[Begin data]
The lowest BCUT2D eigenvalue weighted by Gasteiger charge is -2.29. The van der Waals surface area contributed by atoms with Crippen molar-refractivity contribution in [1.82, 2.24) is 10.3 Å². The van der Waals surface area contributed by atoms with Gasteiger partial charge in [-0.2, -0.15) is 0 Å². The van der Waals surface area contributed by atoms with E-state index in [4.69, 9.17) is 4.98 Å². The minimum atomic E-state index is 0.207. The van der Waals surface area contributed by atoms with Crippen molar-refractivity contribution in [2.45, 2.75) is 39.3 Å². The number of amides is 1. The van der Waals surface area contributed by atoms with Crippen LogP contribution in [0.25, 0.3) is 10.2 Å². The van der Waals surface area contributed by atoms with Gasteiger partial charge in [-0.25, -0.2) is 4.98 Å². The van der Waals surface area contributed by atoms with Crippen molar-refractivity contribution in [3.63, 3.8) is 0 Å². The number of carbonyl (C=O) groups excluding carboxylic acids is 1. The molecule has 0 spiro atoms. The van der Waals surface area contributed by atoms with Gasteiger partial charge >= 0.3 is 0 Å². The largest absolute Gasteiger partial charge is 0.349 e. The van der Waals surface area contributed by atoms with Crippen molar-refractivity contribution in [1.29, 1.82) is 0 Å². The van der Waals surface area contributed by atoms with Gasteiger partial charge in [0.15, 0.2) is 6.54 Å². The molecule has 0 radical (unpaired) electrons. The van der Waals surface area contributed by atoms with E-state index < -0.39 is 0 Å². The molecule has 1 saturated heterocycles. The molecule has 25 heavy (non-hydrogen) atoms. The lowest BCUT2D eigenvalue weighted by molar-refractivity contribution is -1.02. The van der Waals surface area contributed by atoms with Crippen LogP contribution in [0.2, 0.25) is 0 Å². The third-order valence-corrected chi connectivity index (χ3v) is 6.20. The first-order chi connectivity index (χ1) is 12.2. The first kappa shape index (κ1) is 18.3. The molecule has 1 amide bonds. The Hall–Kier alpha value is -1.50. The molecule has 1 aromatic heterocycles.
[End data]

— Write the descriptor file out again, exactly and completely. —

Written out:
The lowest BCUT2D eigenvalue weighted by Gasteiger charge is -2.29. The van der Waals surface area contributed by atoms with Crippen molar-refractivity contribution in [1.82, 2.24) is 10.3 Å². The van der Waals surface area contributed by atoms with Gasteiger partial charge in [-0.2, -0.15) is 0 Å². The van der Waals surface area contributed by atoms with E-state index in [4.69, 9.17) is 4.98 Å². The minimum atomic E-state index is 0.207. The van der Waals surface area contributed by atoms with Crippen molar-refractivity contribution in [2.45, 2.75) is 39.3 Å². The number of amides is 1. The van der Waals surface area contributed by atoms with Crippen LogP contribution in [0.25, 0.3) is 10.2 Å². The van der Waals surface area contributed by atoms with Gasteiger partial charge in [-0.25, -0.2) is 4.98 Å². The van der Waals surface area contributed by atoms with Crippen molar-refractivity contribution in [3.63, 3.8) is 0 Å². The number of carbonyl (C=O) groups excluding carboxylic acids is 1. The molecule has 0 spiro atoms. The van der Waals surface area contributed by atoms with Gasteiger partial charge >= 0.3 is 0 Å². The largest absolute Gasteiger partial charge is 0.349 e. The van der Waals surface area contributed by atoms with Crippen molar-refractivity contribution in [1.29, 1.82) is 0 Å². The van der Waals surface area contributed by atoms with Gasteiger partial charge in [0.15, 0.2) is 6.54 Å². The molecule has 0 radical (unpaired) electrons. The van der Waals surface area contributed by atoms with E-state index < -0.39 is 0 Å². The molecule has 1 saturated heterocycles. The molecule has 25 heavy (non-hydrogen) atoms. The lowest BCUT2D eigenvalue weighted by molar-refractivity contribution is -1.02. The van der Waals surface area contributed by atoms with Crippen LogP contribution in [0.2, 0.25) is 0 Å². The third-order valence-corrected chi connectivity index (χ3v) is 6.20. The first-order chi connectivity index (χ1) is 12.2. The first kappa shape index (κ1) is 18.3. The molecule has 1 amide bonds. The Hall–Kier alpha value is -1.50. The molecule has 1 aromatic heterocycles.